Today we’ve got a new post sharing more information on Victoriana for 5e! Keep an eye out next week as we’ll share the Free PDF Going underground that was part of Free RPG Day. Going Underground, gives a taste of the world, with a trip on the very first electrified tube train.
The Many Faces of Humanity
Greetings again from 1887, and welcome back to Victoriana! Recently we shared a look at the cover for Victoriana for 5th edition, and last time we talked about what changes to expect from the new edition. Today we’d like to share more information on the different Lineages you will be able to play in Victoriana for fifth edition. For those of you familiar with 5e, Lineages are the Victoriana equivalent of the fantasy Race you choose during character creation.
From its inception, Victoriana was conceived as a fantasy world undergoing revolution, even before the decision was made to make that world a fantastic parallel of Earth. Towards that end, the usual suspects of fantasy ‘races’ or species were included (elves, dwarves, and so on), often with a tweak or three that better fit the setting.
However, one thing that was present from the get-go in Victoriana was the notion that the so-called fantasy ‘races’ were part of a single ‘humanity,’ with the conceit that children usually took on aspects of one parent or, in rarer cases, one that didn’t reflect either. Thus, the various ‘lineages,’ while part of a single species, didn’t lose their distinctiveness over time.
In every edition of Victoriana tweaks have been made to the various lineages and their association with each other. In-setting, naturalists have tried to classify them as subspecies within a single species, several species within a genus (or subgenus) or whether they are all separate species that happen to be compatible with a little magical help from the world. While this remains an open question in Victoriana’s latest edition, we’ve taken the opportunity to further define our Lineages.
Daoine comprise the most common Lineage and are pretty much plain old humans. It’s worth noting that building a Duine is slightly different than creating a Human in other 5e games due to the relationship between the Daoine and other Lineages. Victoriana has a long history of Celtic and Irish influences, with Duine meaning person (Daoine is the plural) in both ancient languages.
The Elderen are the ‘elves’ of the setting, except that they are even more alien and aethereal. They are the longest lived of the Lineages and their bodies don’t seem to be entirely attached to the world — they’re more innately connected to the magic of Victoriana, with the blue energy of Quintessence glowing through their veins and connecting any marks on their skin like glowing constellations. This unfortunately leaves them open to psychic attack, and Elderen bodies, while remaining youthful in appearance, fossilise over time.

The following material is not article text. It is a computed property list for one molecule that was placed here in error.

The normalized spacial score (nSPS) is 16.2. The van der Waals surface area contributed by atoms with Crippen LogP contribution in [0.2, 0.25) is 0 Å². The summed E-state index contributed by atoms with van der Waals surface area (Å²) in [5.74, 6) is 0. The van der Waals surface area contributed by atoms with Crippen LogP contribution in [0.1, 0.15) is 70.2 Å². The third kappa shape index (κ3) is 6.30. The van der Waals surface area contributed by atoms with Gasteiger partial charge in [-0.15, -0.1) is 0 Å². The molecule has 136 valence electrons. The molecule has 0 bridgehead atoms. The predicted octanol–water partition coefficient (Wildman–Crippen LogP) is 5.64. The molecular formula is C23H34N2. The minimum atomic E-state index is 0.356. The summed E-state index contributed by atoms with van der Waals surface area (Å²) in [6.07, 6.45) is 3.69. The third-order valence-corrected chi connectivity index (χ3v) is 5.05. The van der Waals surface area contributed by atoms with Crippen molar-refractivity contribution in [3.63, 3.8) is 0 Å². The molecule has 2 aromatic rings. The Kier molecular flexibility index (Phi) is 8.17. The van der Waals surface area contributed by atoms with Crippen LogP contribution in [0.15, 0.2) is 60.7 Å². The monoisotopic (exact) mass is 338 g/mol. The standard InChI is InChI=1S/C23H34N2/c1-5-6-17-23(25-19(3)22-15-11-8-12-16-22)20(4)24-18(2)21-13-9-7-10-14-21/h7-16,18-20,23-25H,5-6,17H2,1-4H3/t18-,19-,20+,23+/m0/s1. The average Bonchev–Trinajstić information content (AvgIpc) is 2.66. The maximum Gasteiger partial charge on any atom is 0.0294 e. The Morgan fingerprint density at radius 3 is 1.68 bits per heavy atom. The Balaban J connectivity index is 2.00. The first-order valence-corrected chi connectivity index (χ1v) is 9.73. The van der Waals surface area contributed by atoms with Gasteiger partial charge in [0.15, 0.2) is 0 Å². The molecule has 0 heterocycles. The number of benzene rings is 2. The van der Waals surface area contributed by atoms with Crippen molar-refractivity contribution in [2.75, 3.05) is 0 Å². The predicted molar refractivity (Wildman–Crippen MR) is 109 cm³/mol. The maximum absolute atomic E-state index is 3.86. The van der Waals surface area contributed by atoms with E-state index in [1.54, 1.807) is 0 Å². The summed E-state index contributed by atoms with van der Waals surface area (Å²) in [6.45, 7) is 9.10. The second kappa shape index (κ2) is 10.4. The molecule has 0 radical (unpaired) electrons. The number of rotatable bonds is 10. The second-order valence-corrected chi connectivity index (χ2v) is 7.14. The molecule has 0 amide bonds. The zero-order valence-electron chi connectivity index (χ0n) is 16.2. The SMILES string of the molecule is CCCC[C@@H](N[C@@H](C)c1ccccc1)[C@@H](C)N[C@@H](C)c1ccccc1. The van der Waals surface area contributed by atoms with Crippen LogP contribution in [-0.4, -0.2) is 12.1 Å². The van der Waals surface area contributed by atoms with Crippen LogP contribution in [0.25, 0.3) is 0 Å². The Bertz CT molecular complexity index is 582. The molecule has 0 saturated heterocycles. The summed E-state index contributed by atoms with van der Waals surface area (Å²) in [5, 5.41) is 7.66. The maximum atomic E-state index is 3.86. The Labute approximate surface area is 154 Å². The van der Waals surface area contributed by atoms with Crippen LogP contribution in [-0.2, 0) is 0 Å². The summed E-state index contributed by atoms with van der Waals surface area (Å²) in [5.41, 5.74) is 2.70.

Gruagaches were once Victoriana’s ‘ogres’ but they have gone through several changes over the editions. In this new edition, they are tall, powerful, and brutally honest. This latter trait makes it difficult for them to lie or even to simply give compliments that aren’t really deserved, which can be a bit troublesome in the conservative society of Victorian London! However, this means they’re often known for being scandalously entertaining at parties, and particularly favoured for positions in the legal system.
The Khaldi are an amalgamation of the dwarfs, gnomes, and halflings of previous editions. Their hardy bodies enable them to push forward while others get exhausted, and their industrious nature fosters proficiency in practical pursuits. As industry marches on and Khaldi have risen up to middle class positions, many have left mining behind to pursue an innate talent for clocks (and clockwork robots), fabulous rococo landscaping, and the most flamboyant hairstyling in London.
The Púca, commonly called Pucks, are a Lineage depicted as anthropomorphic animals in previous editions. In the new edition they resemble Daoine or Khaldi with a wide variety of animalistic features — some may have rabbit ears, while others might have the head of a fox! These animal traits afford all sorts of supernatural gifts, and lead to particularly inventive Victorian tailoring to get around their prehensile tails.
Finally, we have the Muirlochs. Roughly analogous to orcs in other fantasy worlds, this Lineage has gone through significant changes in the world of Victoriana. Only recently considered a separate Lineage from the Púca, Muirlochs have some animal traits, but are consistent in that they seem perfectly ‘evolved’ for an industrial world, with a nocturnal nature and a keen affinity for engineering.
So there you have it, the core six Lineages of Victoriana for 5e! We hope you can see that we’ve endeavoured to pay homage to the history while freshening them up a bit for future Victoriana adventures! Until next time, good day!